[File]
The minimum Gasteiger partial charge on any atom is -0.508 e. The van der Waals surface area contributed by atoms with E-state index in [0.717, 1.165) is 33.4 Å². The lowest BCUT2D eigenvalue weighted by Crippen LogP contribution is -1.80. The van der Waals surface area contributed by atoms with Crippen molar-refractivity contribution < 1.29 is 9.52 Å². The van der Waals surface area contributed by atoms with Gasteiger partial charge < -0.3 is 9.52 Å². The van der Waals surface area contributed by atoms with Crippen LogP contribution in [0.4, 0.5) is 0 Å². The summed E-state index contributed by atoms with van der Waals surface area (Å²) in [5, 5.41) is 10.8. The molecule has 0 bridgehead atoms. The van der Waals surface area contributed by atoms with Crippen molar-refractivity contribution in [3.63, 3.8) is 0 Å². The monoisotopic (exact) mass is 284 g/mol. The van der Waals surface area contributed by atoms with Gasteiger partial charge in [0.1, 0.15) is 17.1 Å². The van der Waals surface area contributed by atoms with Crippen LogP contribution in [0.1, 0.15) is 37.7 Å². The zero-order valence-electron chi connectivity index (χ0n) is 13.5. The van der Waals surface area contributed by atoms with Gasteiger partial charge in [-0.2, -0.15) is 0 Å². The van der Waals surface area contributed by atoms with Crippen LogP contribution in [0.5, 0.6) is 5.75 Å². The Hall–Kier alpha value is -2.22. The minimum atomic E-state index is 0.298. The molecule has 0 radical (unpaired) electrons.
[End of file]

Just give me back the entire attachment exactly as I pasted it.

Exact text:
The minimum Gasteiger partial charge on any atom is -0.508 e. The van der Waals surface area contributed by atoms with E-state index in [0.717, 1.165) is 33.4 Å². The lowest BCUT2D eigenvalue weighted by Crippen LogP contribution is -1.80. The van der Waals surface area contributed by atoms with Crippen molar-refractivity contribution < 1.29 is 9.52 Å². The van der Waals surface area contributed by atoms with Gasteiger partial charge < -0.3 is 9.52 Å². The van der Waals surface area contributed by atoms with Crippen LogP contribution in [0.4, 0.5) is 0 Å². The summed E-state index contributed by atoms with van der Waals surface area (Å²) in [5, 5.41) is 10.8. The molecule has 0 bridgehead atoms. The van der Waals surface area contributed by atoms with Crippen molar-refractivity contribution in [3.63, 3.8) is 0 Å². The monoisotopic (exact) mass is 284 g/mol. The van der Waals surface area contributed by atoms with Gasteiger partial charge in [0.1, 0.15) is 17.1 Å². The van der Waals surface area contributed by atoms with Crippen LogP contribution in [0.1, 0.15) is 37.7 Å². The zero-order valence-electron chi connectivity index (χ0n) is 13.5. The van der Waals surface area contributed by atoms with Gasteiger partial charge in [-0.2, -0.15) is 0 Å². The van der Waals surface area contributed by atoms with Crippen LogP contribution in [0.5, 0.6) is 5.75 Å². The Hall–Kier alpha value is -2.22. The minimum atomic E-state index is 0.298. The molecule has 0 radical (unpaired) electrons.